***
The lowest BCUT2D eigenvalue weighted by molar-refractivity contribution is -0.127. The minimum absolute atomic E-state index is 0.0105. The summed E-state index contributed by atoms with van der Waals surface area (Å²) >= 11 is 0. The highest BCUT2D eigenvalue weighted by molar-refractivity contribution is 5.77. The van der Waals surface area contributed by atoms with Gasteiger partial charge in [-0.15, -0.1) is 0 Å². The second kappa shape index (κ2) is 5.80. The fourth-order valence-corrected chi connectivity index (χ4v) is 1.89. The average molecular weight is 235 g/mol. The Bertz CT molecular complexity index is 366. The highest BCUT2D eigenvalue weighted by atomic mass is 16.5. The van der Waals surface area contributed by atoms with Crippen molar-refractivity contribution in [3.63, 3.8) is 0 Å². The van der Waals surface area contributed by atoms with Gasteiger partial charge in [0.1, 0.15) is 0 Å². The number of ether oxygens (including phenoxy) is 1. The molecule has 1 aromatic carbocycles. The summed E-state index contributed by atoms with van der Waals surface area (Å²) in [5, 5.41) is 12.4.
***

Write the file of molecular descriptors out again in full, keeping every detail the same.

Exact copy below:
The lowest BCUT2D eigenvalue weighted by molar-refractivity contribution is -0.127. The minimum absolute atomic E-state index is 0.0105. The summed E-state index contributed by atoms with van der Waals surface area (Å²) >= 11 is 0. The highest BCUT2D eigenvalue weighted by molar-refractivity contribution is 5.77. The van der Waals surface area contributed by atoms with Gasteiger partial charge in [-0.15, -0.1) is 0 Å². The second kappa shape index (κ2) is 5.80. The fourth-order valence-corrected chi connectivity index (χ4v) is 1.89. The average molecular weight is 235 g/mol. The Bertz CT molecular complexity index is 366. The highest BCUT2D eigenvalue weighted by atomic mass is 16.5. The van der Waals surface area contributed by atoms with Crippen molar-refractivity contribution in [3.63, 3.8) is 0 Å². The van der Waals surface area contributed by atoms with Gasteiger partial charge in [0.1, 0.15) is 0 Å². The number of ether oxygens (including phenoxy) is 1. The molecule has 1 aromatic carbocycles. The summed E-state index contributed by atoms with van der Waals surface area (Å²) in [5, 5.41) is 12.4.